Somerville Journal letter: Green Line meeting

  • Post category:Green Line

“Zamore: Green Line extension meeting may seal the deal”
by Wig Zamore
There will be another important public hearing on the Green Line extension through Somerville on Monday, Feb. 28, at 6:30 p.m. at the Somerville High School Auditorium, 81 Highland Ave. It will be a strain to turn out a large crowd of residents for the third time in four months. But we must do so.

The large turnouts of Somerville citizens on Oct. 27, the night the Red Sox won the 2004 World Series, and the afternoon of Dec.14 at the State House have twice stunned state officials. The unanimous message from our own elected officials and from local advocacy groups has been both hard-hitting and refreshing. But the real strength of these meetings has been the voice of ordinary citizens coming together in extraordinary numbers to demand our fair share of clean and long-overdue rail-based transit. A similar showing of community commitment on Feb. 28 may be just the spark required to get the Green Line extension back on the fast track.
The Massachusetts Department of Environmental Protection and Executive Office of Transportation have agreed to hold the additional Somerville meeting in order to give more the opportunity to speak about the transit commitments that were made a legally binding part of the Big Dig and our state’s Clean Air Act in 1990. The Green Line extension is the largest of the transit commitments. It is required to be delivered by the end of 2011, but state action has been lacking and funding nearly non-existent. Substitute projects are allowed only if the Green Line cannot be extended and another project would make our air cleaner. But it is Somerville’s turn. The state needs to honor its commitment without further delay.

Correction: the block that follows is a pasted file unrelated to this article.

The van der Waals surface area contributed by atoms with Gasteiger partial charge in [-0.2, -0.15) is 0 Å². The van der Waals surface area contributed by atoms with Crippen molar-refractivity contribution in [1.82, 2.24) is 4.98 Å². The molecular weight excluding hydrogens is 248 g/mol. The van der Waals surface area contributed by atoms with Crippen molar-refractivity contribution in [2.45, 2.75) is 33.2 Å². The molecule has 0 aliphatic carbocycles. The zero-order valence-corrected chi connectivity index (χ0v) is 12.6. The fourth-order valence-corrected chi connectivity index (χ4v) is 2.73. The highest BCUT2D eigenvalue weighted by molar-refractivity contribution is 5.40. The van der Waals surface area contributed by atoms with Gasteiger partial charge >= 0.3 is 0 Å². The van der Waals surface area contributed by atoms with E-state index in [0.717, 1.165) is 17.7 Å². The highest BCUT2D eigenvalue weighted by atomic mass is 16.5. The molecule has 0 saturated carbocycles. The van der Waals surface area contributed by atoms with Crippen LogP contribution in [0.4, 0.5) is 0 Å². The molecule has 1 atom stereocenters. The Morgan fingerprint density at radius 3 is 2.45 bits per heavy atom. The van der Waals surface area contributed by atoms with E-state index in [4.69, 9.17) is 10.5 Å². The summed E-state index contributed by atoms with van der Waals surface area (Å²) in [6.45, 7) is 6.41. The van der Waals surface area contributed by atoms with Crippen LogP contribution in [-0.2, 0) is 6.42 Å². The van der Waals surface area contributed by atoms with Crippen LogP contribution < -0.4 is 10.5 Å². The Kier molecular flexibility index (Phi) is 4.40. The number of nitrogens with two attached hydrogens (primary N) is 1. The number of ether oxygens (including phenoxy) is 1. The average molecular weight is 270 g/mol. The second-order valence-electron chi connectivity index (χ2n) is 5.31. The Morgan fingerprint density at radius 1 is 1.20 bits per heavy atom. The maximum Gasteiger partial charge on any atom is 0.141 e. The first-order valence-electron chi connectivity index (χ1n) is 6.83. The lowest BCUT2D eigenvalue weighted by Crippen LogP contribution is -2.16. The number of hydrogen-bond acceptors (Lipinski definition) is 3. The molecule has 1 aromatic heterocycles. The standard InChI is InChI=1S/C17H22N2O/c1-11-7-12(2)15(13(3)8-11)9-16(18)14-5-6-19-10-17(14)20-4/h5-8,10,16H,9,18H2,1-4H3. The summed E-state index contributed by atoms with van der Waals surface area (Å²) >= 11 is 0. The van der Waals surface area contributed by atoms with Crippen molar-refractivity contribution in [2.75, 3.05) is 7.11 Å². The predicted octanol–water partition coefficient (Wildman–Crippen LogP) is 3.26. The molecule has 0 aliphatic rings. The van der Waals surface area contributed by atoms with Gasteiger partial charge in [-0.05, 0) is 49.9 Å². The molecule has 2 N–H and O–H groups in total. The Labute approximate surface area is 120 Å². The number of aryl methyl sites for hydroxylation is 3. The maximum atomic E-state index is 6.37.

While many of the reasons a Green Line extension is necessary and desirable have been stated before, it remains crucial that those points continue to be expressed by our most important spokespersons – you. I-93 was extended through Somerville a generation ago even though our air pollution already far exceeded federal and state guidelines. The environmental studies done for the I-93 extension showed lead levels, carbon monoxide, soot and noise would all grow at the expense of Somerville’s health and quality of life. We continue to be hurt by 300,000 vehicles per day on I-93, routes 28 and 38. And we are damaged further by 198 diesel commuter trains which pass through each weekday, serving 60 other Massachusetts communities without bothering to stop here. We have unsafe levels of ozone, which aggravates and causes asthma. We are attacked by unsafe levels of particulate matter – fine soot – which causes excess lung cancer and heart attack deaths. The growth of our children and the happy longevity of our seniors are both put at risk unfairly.
Cities can be among the healthiest places on earth. Thankfully the Clean Air Act has reduced lead concentrations to much safer levels here and across the nation. Extending clean rail transit to Somerville will help more. It will allow us, and some of those passing through, to get out of our cars. It will support growth of economic opportunity and mixed-income housing. It will allow convenient travel options for all and reduce the necessity of car ownership for many, including our poorest citizens. The Green Line extension will bring many pedestrian improvements along as well. These “enhancements” are typically 10 percent of the total investment in transit projects, and worth every penny. Good transit encourages great streets and sidewalks. Non-polluting transportation and an environment which encourages us all to walk or bike whenever possible is a major step in the right direction. Please join in and add your voice to the chorus on Monday, Feb. 28.
Wig Zamore is a Somerville citizen and member of STEP and MVTF.